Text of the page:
From pyramids to hieroglyphics, it is no surprise that ancient Egypt is known for its strange, unique, and specific rituals that tie into their spirituality. Many of these rituals are precise and well thought out, in order to fit into their beliefs. One of the more important activities of the Egyptians was mummification. When the word is mentioned, frightening bodies wrapped in white strips of cloth is usually the first image that comes to mind. But why did the Egyptians take the time to prepare the deceased in this way, as well as make their tombs as glamorous as they did?
Many of us were taught about the Egyptians and their culture in primary school, but these lessons were fairly superficial in terms of the beliefs and reasoning behind their rituals. The ancient Egyptians had many views on death and the afterlife, all of which they took very seriously. According to them, humans all possess two souls or “doubles”; the “ka” and the “ba.”1 Both of these “doubles” were widely celebrated at an individual’s death. However the “ka” was the spirit that was more accommodated to in the tomb because it was understood that they needed to be nurtured in order for the deceased to be accepted into heaven, as well as for the prosperity of the people.2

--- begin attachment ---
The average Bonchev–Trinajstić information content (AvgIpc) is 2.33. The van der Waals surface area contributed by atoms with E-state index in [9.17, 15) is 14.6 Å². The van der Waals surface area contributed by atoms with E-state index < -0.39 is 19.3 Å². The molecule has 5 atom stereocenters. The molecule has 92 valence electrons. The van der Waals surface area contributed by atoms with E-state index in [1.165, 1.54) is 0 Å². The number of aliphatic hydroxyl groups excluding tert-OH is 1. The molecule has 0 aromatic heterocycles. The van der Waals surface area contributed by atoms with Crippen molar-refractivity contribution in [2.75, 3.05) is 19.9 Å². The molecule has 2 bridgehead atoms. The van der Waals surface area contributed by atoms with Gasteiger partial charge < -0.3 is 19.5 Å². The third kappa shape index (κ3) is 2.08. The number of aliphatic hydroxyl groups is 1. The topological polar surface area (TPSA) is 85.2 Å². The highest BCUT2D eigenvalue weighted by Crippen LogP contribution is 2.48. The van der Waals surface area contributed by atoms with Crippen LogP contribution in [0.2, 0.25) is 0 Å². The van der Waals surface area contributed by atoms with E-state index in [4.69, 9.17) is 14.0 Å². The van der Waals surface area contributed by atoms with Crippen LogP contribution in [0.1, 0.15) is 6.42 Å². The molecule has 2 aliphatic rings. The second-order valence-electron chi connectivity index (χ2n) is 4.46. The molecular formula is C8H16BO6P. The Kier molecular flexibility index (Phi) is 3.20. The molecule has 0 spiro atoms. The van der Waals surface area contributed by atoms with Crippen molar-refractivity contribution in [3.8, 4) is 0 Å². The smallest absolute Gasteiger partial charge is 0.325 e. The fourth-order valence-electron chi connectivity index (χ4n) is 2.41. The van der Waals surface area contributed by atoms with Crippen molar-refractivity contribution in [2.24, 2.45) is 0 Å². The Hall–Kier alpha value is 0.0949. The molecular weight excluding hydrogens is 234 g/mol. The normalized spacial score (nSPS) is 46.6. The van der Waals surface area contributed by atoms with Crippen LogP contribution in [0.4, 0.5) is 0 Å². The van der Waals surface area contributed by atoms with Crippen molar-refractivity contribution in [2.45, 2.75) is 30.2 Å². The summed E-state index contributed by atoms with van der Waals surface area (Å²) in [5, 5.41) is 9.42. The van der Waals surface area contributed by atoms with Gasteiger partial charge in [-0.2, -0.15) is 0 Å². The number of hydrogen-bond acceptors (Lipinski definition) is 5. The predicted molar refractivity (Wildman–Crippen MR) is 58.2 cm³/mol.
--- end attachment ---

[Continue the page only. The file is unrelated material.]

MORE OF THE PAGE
The “ka” was said to be the spirit most associated with the identity of the deceased. A person would have no interaction with his or her “ka” until that individual had passed. Therefore, generally everything that was done to and for the body was also done for the “ka.”3 One of the reasons the preservation of the body (mummification) was performed was so the spirit would not be alone in the tombs.4 It was believed that the “ka” could bring the body back to life. People of the community would fill the tomb with items that they believed would please the spirit.5 Usually, these items included food, wine, and incense. The physical body was cleansed, dried, and wrapped to preserve the body and prevent the “ka” from a lack of nourishment.
Although it is interesting to learn the process of mummification and how it preserves the body, it is equally as satisfying to learn about the reasoning behind it. The Egyptians had many gods and spirits that contributed to their way of life, and the “ka” is no exception. It serves a basis for a good part of the mummification process, and gives more of an understanding as to why this process is necessary. 6
- E. A. Wallis Budge, Egyptian Religion (Routledge Revivals) : Egyptian Ideas of The Future Life (London: Routledge, 2013), 34. ↵
- John H. Taylor, Death and the Afterlife in Ancient Egypt (Chicago: University of Chicago Press, 2001), 19. ↵
- Budge, Egyptian Religion, 49. ↵
- Diana Craig Patch, Reflections of Greatness : Ancient Egypt at the Carnegie Museum of Natural History (Pittsburgh, Pa.: The Museum, 1990), 79. ↵
- Patch, Reflections of Greatness : Ancient Egypt at the Carnegie Museum of Natural History, 80. ↵
- Taylor, Death and the Afterlife in Ancient Egypt, 16-17. ↵